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Posted at 7:00 PM ET, 02/28/2008

Model Muttering

By Steve Scolnik

Note: This post is rated "G", suitable for all audiences; does not contain the weather "s" word.

Weather model skill as a function of year, from The Emergence of Numerical Weather Prediction, Peter Lynch, Cambridge University Press, 2006. Chart © ECMWF. Click image to enlarge.

In the nearly 60 years since the modern era of numerical weather prediction began, many orders of magnitude improvements have been made in both computer technology and the formulation and methods of solution of the equations describing the atmosphere. As a result, huge improvements have been made in the accuracy of daily weather forecasts. As good as the models have become, however, it's important to realize what they can and cannot do.

First of all, not all variables are created equal. Of the various parameters of interest, some of them can be predicted more accurately than others.

Without putting specific values on them, here's a rough list of the main items in decreasing order of accuracy:

• Air pressure (highs and lows)
• Upper-level
• Surface
• Temperature
• Precipitation
• Areal coverage
• Amount
• Type (frozen or liquid)

Second, accuracy in general decays with time. The main reason is chaos theory. The atmosphere is one of those strange physical systems which can start from a given initial condition and evolve into multiple, different results. Theoretical calculations in the 1960s indicated that the limit of predictability for the atmosphere is somewhere around two weeks, and that estimate has not changed significantly in the meantime. (Note that we are talking about forecasting for a specific time at a specific location, not averages. In dealing with averages, it's a much different story, which is why a climate model is not at all the same as running a weather model for an extremely long time. Climate by definition is a long-term average, so even though they both start from the same base, these are two distinct kinds of problems, and in some ways climate prediction is an easier task.)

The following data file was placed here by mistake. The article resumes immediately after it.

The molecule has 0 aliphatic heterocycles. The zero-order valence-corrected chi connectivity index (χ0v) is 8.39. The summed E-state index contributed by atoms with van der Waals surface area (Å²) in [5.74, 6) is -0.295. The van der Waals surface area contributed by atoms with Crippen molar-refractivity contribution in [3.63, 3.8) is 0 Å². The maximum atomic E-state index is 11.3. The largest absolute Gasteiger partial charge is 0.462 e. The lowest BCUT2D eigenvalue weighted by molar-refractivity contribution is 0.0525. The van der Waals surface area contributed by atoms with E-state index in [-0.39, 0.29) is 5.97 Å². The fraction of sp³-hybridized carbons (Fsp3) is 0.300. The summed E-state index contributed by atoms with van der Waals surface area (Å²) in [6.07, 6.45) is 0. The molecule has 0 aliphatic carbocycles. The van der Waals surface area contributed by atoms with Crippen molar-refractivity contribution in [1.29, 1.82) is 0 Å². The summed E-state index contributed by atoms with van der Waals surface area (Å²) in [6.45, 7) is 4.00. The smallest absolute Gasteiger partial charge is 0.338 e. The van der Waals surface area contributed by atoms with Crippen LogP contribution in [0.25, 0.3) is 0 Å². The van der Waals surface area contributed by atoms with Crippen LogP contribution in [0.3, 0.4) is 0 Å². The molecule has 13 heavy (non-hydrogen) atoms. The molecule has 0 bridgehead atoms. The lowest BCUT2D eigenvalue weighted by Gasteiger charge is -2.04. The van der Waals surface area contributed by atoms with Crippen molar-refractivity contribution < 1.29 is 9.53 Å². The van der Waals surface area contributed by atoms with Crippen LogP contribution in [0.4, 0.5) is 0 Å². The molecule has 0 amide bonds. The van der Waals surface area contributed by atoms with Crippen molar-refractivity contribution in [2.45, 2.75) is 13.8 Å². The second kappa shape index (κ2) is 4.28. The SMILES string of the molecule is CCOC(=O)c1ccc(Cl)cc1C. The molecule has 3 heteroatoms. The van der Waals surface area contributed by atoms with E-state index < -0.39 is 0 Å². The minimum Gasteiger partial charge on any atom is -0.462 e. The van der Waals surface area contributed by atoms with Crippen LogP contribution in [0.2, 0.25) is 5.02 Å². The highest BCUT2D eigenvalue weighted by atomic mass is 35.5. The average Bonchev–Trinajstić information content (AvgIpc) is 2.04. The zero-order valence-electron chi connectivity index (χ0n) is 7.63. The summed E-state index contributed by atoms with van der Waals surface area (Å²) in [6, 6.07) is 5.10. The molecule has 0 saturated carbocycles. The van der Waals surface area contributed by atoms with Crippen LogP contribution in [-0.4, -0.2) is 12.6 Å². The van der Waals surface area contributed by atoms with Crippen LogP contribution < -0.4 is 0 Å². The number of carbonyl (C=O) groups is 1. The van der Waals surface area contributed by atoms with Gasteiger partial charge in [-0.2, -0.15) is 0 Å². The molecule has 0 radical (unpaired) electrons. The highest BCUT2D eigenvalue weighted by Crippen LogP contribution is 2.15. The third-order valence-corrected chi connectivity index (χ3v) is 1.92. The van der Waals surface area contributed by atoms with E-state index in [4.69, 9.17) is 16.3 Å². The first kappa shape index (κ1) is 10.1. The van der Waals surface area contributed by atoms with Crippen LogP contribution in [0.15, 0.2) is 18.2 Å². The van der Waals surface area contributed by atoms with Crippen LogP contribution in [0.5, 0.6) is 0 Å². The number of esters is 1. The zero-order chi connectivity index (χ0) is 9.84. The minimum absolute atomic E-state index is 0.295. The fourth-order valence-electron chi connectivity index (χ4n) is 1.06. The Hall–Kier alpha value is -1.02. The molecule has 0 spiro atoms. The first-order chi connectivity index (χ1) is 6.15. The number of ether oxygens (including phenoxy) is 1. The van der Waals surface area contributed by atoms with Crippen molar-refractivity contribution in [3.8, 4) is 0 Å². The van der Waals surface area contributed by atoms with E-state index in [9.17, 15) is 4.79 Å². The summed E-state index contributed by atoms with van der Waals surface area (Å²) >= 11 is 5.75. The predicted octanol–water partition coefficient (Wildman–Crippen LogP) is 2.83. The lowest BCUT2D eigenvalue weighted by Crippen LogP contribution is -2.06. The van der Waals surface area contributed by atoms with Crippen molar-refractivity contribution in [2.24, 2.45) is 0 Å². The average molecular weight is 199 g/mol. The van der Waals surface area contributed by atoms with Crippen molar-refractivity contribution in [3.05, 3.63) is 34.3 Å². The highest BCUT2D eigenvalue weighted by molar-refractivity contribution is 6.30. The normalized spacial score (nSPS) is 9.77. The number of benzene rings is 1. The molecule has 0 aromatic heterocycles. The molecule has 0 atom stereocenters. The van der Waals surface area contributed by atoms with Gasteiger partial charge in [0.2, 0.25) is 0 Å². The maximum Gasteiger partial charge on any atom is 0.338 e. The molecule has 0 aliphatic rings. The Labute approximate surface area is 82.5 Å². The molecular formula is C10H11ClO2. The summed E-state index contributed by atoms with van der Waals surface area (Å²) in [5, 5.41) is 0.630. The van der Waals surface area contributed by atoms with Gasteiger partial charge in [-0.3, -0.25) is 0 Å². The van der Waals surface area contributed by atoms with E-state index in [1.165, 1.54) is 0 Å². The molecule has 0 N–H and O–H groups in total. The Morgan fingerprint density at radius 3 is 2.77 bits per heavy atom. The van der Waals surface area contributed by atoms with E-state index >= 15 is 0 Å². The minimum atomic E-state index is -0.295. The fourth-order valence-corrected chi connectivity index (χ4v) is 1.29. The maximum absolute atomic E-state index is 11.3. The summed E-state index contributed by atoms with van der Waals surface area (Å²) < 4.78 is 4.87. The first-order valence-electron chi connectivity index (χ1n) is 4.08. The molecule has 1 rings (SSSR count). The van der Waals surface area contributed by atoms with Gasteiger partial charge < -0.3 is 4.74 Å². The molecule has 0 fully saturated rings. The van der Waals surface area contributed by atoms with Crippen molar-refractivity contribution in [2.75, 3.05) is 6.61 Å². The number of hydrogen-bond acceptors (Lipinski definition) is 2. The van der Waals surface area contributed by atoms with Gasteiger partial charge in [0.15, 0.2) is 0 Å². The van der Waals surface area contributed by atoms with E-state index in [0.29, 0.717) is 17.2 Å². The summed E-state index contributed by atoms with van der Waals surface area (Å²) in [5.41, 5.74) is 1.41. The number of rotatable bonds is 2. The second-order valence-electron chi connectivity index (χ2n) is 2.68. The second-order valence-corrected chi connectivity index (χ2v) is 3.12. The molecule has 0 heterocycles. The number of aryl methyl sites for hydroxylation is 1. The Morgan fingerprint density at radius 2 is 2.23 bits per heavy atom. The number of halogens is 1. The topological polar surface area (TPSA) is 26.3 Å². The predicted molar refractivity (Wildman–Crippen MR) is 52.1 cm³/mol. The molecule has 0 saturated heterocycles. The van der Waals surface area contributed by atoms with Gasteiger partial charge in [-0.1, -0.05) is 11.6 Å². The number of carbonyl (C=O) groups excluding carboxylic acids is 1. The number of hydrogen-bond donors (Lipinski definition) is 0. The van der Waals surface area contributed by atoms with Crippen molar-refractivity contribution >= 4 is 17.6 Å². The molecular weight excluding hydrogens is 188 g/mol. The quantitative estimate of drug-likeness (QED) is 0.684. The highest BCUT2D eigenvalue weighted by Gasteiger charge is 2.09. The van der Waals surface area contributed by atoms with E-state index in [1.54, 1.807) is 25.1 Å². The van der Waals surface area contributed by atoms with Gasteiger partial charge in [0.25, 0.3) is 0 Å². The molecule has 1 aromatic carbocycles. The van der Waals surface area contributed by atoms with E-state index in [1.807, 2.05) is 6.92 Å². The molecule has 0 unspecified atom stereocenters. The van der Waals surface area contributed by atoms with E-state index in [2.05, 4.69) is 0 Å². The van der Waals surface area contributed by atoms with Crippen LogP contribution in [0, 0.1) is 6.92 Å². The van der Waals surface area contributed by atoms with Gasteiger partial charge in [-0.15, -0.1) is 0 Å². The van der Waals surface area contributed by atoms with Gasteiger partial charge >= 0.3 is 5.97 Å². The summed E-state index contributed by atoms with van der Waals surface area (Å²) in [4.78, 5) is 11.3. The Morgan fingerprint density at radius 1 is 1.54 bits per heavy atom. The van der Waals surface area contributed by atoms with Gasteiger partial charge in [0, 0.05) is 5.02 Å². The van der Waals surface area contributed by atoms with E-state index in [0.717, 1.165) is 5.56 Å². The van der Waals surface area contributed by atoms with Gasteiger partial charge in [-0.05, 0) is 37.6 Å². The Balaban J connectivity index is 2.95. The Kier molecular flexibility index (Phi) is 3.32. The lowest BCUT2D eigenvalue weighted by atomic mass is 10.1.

Besides the ultimate theoretical limit, there are practical limits, too. Even though the cell phone in your pocket is much more powerful than the supercomputers of a generation or two ago (more on that in a future post), there are still limits on computer speed and data capacity. Since the basic equations of the atmosphere can't be solved explicitly, they must be solved using approximations which require exponentially more time the more accurately they're represented. Using whatever technology is available at any given time, it's always possible to make a more accurate forecast, but it doesn't do much good to make a forecast that takes six hours of computer time, since by then a whole new set of data is available, and it's time to start the cycle all over again.

So, given the limitations, what's reasonable to expect? The chart shows a measure of the accuracy (skill) of model forecasts made by the European Centre for Medium-Range Weather Forecasting (ECMWF). The x-axis is the year, from 1980 through 2004. The y-axis is the number of days for which the forecast has some usable skill. The dashed line is the average for each month, and the solid line is a 12-month moving average. Note that the limit of skill goes from around 5.5 days at the beginning to around eight days at the end. Note also that the forecast is for the 500 mb pressure level of the atmosphere (around 5.5 km altitude, or about halfway up in terms of amount of air), which is, in general, at the top of the list of variables in terms of accuracy.

By Steve Scolnik  | February 28, 2008; 7:00 PM ET
Categories:  Education
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